Yo-Yo Descends: Major Indices Pressured by China, Soft Yields, Despite Firm Bank Results

The market is falling this morning but remains near record highs as focus turns to weak yields and softer than expected Chinese GDP growth. Retail sales are due tomorrow, and the Fed’s Powell testifies again today.

https://tickertapecdn.tdameritrade.com/assets/images/pages/md/bears out: selloff picks up steam
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Key Takeaways

  • Morgan Stanley becomes latest big bank to impress with earnings, but stock falls

  • China’s GDP comes in below expectations, but retail sales, industrial production strong

  • Powell back on Capitol Hill today for a second day of testimony

(Thursday Market Open) Big banks continue to hold up their end of the bargain, but the rest of the market doesn’t seem too impressed this morning. Major indices declined overnight amid worries about the Chinese economy, while slipping U.S. bond yields put a little pressure on things, too. 

Morgan Stanley (MS) became the latest and final Wall Street banking giant to surpass analysts’ estimates with a nice earnings report, wrapping up the start of earnings season. All six of the largest U.S. banks reported profits that beat Street projections, and MS accomplished that through strong performance in both equity trading and investment banking, though overall trading results weren’t as great. 

In general, it’s impressive that the banks did so well in Q2 considering the headwinds they faced including declining bond yields and a slowdown in trading from Covid peaks. Having said that, shares of many fell as investors wondered what they could do for an encore. MS is no exception, as shares dropped more than 1% in pre-market trading. What we might have here is a case of “buy the rumor, sell the fact.”

In other earnings news, health insurer UnitedHealth (UNH) beat every metric out there thanks in part to the fact that with Covid people aren’t going back to the doctor as they would in normal times. That means the company had less to pay out. They raised guidance, too.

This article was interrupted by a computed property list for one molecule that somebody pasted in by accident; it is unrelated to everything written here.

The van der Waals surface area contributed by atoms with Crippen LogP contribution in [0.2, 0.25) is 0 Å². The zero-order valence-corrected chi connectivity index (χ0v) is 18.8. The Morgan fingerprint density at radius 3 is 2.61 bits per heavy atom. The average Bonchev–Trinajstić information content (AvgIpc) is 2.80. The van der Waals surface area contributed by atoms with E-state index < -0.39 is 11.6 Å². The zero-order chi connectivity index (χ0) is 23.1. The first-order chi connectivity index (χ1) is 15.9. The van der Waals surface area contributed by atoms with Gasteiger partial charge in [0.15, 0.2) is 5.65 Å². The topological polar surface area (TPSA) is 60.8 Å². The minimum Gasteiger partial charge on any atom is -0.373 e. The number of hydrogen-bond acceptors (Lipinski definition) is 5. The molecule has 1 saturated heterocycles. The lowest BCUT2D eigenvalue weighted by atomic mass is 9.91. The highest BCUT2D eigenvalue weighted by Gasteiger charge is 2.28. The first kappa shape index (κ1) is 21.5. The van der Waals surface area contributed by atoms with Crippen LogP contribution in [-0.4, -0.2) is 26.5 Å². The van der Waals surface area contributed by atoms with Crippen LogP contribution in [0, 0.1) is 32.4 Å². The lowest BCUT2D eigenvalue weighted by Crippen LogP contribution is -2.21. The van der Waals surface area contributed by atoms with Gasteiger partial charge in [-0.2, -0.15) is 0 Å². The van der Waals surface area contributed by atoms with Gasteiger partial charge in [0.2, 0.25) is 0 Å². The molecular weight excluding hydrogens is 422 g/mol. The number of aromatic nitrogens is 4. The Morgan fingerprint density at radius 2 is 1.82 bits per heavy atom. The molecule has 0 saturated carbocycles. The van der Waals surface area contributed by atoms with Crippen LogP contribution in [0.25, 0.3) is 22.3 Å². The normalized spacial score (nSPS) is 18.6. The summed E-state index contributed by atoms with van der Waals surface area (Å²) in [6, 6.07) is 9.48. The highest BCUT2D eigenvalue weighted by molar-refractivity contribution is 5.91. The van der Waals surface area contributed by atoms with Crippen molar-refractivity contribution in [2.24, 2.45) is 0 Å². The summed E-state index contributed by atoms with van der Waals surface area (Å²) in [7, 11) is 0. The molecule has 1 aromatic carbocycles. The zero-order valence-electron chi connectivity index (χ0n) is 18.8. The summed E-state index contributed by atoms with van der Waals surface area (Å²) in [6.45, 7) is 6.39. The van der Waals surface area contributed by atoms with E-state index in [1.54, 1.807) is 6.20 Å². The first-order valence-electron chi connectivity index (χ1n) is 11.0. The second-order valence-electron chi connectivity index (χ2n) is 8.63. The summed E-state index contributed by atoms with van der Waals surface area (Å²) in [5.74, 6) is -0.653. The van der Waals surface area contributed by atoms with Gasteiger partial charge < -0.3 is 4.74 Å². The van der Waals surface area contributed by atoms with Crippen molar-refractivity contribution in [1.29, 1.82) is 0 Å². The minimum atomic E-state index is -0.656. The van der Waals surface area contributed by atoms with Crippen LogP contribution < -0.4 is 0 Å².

Weekly initial jobless claims came in at 360,000, in line with Wall Street’s consensus.

China’s Economy Under Microscope

Pressure early Thursday could reflect a weaker than expected read on China’s economic growth, along with falling crude prices that could suggest a drop in demand. Gross domestic product in China rose 7.9% year over year in Q2, which sounds great but is a bit below the consensus view. It was down sharply from growth of more than 18% in Q1, suggesting growth is starting to slow in the world’s second biggest economy. 

The GDP figure got balanced out a bit by stronger than expected retail sales and industrial production for June, however. Chinese stocks actually climbed Thursday, but most of Asia and Europe fell. Some of the softness overseas could stem from Covid fears amid the Delta variant outbreak. 

Investors probably have their eyes on the bond market this morning, where the 10-year Treasury yield continues to lose ground. It fell to 1.32% this morning, down around 10 basis points from recent peaks and back near five-month lows. Falling yields can be a sign of worries about economic growth. There was a defensive tone in the market yesterday despite a pretty good performance from the Tech sector, but that in and of itself could be part of the problem, as we’ll discuss below.